Shares in Hong Kong bourse operator plunge as city increases trading tax


Shares in Hong Kong’s bourse operator tumbled after the city’s government said it would raise the stamp duty charged on equity trades in the Asian financial hub, threatening the group’s biggest revenue stream.

The move by finance secretary Paul Chan on Wednesday to increase stamp duty from 0.1 to 0.13 per cent of the value of each trade came as Hong Kong Exchanges and Clearing reported record profits for the 2020 financial year.

Shares in HKEX fell by as much as 12.3 per cent before later trimming losses to 8.8 per cent. The Hang Seng index of stocks that trade in the city fell as much as 3.5 per cent — its biggest intraday drop since May, when the market was hit by reports that Beijing was planning to impose a draconian national security law on Hong Kong.

Chinese investors using market link-ups with bourses in Shanghai and Shenzhen also dumped Hong Kong-listed shares at a record pace, selling a net HK$20bn ($2.6bn) on Wednesday.

Wednesday’s announcement marked the first time Hong Kong had increased duties on equity trading in almost 30 years, and came as the city grappled with an economic slump induced by Covid-19 and political tumult.

HKEX said it was “disappointed about the government’s decision”, but added that “we recognise that such a levy is an important source of government revenue”.

Agnes Wong, a tax partner at KPMG, said the stamp duty was a “key” contributor to government income. “[Raising the duty] will have the least impact on the general public and help the government increase revenues,” she said.

Analysts said higher duties — which make it costlier to trade and so can depress turnover — would pose a challenge to HKEX and incoming chief executive Nicolas Aguzin.

Aguzin, former chief executive of JPMorgan’s international private bank, is set to take the helm in May. His appointment followed the earlier-than-expected departure of Charles Li after a decade in the role.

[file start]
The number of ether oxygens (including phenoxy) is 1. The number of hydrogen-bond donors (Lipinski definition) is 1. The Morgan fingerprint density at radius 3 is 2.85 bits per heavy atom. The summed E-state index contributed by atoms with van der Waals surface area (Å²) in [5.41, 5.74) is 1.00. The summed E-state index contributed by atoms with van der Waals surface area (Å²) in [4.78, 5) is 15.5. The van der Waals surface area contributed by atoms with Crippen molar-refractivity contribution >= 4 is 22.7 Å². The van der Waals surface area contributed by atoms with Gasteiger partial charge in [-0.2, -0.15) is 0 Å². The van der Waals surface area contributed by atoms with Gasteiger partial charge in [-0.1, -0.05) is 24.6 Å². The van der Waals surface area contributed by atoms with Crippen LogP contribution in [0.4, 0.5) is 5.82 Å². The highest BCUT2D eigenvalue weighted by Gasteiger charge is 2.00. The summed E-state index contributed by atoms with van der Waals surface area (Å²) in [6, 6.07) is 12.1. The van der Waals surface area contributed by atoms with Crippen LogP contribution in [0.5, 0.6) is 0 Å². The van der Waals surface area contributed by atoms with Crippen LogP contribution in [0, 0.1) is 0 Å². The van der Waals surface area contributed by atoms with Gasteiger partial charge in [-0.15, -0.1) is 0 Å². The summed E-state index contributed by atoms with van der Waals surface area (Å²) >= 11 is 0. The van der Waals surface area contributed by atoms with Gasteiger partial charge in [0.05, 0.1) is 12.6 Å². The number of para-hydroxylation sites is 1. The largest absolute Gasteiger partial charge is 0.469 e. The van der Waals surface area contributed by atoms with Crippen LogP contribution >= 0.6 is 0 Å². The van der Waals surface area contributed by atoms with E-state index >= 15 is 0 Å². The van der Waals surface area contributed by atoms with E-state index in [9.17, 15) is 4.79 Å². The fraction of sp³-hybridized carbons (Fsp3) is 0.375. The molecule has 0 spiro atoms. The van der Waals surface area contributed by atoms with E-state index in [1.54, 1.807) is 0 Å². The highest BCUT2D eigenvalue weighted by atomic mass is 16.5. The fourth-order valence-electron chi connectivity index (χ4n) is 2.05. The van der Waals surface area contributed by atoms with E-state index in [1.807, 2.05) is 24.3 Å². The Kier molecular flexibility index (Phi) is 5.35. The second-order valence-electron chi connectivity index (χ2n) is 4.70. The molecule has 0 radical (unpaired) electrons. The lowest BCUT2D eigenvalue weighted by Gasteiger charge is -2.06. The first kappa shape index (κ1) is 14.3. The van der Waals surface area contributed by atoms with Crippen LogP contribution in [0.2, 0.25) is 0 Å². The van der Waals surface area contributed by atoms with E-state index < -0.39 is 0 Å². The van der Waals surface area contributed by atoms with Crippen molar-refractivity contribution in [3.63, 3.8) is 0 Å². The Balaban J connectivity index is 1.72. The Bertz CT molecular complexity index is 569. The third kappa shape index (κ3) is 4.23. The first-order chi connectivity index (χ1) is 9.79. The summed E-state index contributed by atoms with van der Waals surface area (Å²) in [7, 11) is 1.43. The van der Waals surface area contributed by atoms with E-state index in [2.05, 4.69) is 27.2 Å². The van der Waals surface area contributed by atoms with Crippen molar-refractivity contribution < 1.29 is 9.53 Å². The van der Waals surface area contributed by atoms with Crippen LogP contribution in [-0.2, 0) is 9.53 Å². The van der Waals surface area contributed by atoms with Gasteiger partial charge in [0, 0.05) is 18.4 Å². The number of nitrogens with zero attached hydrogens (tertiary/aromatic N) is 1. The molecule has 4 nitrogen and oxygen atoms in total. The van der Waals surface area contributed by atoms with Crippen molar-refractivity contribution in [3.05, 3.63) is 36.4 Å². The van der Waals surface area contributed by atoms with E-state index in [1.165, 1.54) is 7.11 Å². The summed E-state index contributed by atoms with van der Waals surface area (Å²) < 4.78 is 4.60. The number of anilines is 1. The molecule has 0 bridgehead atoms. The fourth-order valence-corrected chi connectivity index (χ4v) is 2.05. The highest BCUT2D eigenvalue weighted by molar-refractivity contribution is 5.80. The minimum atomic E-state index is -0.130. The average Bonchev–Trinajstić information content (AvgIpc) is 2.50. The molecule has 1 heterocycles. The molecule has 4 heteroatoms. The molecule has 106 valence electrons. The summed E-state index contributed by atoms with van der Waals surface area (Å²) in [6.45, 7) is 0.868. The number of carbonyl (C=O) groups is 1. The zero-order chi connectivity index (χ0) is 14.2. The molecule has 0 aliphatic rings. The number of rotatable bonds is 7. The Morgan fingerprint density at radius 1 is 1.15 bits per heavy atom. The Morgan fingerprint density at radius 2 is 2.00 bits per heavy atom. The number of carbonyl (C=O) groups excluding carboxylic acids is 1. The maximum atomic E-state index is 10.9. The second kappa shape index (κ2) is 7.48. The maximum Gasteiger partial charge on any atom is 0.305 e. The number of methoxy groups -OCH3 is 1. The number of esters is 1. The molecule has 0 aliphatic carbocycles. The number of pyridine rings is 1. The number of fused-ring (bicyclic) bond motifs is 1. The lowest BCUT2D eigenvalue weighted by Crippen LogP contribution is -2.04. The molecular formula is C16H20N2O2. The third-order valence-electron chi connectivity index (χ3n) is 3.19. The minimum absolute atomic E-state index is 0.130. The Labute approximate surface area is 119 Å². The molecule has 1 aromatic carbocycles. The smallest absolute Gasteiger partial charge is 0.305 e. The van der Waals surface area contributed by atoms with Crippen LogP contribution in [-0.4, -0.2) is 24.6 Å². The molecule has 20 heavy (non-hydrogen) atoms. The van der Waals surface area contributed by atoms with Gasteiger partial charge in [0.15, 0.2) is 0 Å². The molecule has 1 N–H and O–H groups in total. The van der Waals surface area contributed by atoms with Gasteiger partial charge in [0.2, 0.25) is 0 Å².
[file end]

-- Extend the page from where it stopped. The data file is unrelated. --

“I think investors are not just concerned about turnover — they’re concerned about Hong Kong’s long-term financial status,” said Chen Shujin, an equity analyst at investment bank Jefferies.

She said that ample liquidity from central banks’ ultra-loose monetary policies, which have led to a boom in global equity markets, could cushion the blow for the Hong Kong bourse. High-frequency traders, those most affected by duty rise, account for only 10 to 20 per cent of trading activity, Chen added.

While turnover was unlikely to fall more than 5 per cent of 2020 levels as a result, she said, “some investors are also worried the government may further lift the duty”.

HKEX’s annual results on Wednesday underscored the importance of turnover to its business. The company reported core business revenue of HK$16.9bn (US$2.2bn) in 2020, up 24 per cent from the previous year thanks to higher trading and clearing fees. Average daily turnover for equity products traded on the stock exchange was almost HK$111bn during the year.

The bourse’s record profits of HK$11.5bn in 2020 came despite the last-minute suspension in November of what was to be a record $37bn initial public offering by Ant Group, the Chinese payments platform controlled by billionaire Jack Ma.

Shares in HKEX touched a record high last week, having risen more than 70 per cent last year thanks in part to a slew of big-ticket homecoming listings by Chinese tech groups that already trade in New York.

Turnover in Hong Kong had remained high in 2021 before Wednesday’s announcement, having risen to four times that of the London Stock Exchange.


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